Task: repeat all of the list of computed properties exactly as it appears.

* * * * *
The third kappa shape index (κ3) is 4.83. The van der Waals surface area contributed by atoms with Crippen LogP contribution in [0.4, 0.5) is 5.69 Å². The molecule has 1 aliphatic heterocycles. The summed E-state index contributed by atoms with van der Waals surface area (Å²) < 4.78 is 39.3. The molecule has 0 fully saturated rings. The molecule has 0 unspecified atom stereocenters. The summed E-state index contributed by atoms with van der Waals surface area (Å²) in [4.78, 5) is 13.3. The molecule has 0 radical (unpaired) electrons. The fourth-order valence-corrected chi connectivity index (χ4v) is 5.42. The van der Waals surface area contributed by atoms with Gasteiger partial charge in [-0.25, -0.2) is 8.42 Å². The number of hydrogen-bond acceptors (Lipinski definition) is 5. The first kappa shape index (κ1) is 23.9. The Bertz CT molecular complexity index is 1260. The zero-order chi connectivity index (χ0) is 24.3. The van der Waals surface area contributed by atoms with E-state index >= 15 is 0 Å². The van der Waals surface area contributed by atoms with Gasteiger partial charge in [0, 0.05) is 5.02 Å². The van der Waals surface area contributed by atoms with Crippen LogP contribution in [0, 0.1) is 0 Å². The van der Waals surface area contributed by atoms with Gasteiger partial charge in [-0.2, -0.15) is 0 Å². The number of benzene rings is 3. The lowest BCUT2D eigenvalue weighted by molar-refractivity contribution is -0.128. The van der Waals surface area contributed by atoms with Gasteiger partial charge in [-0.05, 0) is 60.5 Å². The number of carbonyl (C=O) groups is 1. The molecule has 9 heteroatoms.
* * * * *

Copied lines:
The third kappa shape index (κ3) is 4.83. The van der Waals surface area contributed by atoms with Crippen LogP contribution in [0.4, 0.5) is 5.69 Å². The molecule has 1 aliphatic heterocycles. The summed E-state index contributed by atoms with van der Waals surface area (Å²) < 4.78 is 39.3. The molecule has 0 fully saturated rings. The molecule has 0 unspecified atom stereocenters. The summed E-state index contributed by atoms with van der Waals surface area (Å²) in [4.78, 5) is 13.3. The molecule has 0 radical (unpaired) electrons. The fourth-order valence-corrected chi connectivity index (χ4v) is 5.42. The van der Waals surface area contributed by atoms with Gasteiger partial charge in [-0.25, -0.2) is 8.42 Å². The number of hydrogen-bond acceptors (Lipinski definition) is 5. The first kappa shape index (κ1) is 23.9. The Bertz CT molecular complexity index is 1260. The zero-order chi connectivity index (χ0) is 24.3. The van der Waals surface area contributed by atoms with E-state index >= 15 is 0 Å². The van der Waals surface area contributed by atoms with Gasteiger partial charge in [0, 0.05) is 5.02 Å². The van der Waals surface area contributed by atoms with Crippen LogP contribution in [0, 0.1) is 0 Å². The van der Waals surface area contributed by atoms with Gasteiger partial charge in [-0.2, -0.15) is 0 Å². The number of benzene rings is 3. The lowest BCUT2D eigenvalue weighted by molar-refractivity contribution is -0.128. The van der Waals surface area contributed by atoms with Gasteiger partial charge in [-0.05, 0) is 60.5 Å². The number of carbonyl (C=O) groups is 1. The molecule has 9 heteroatoms.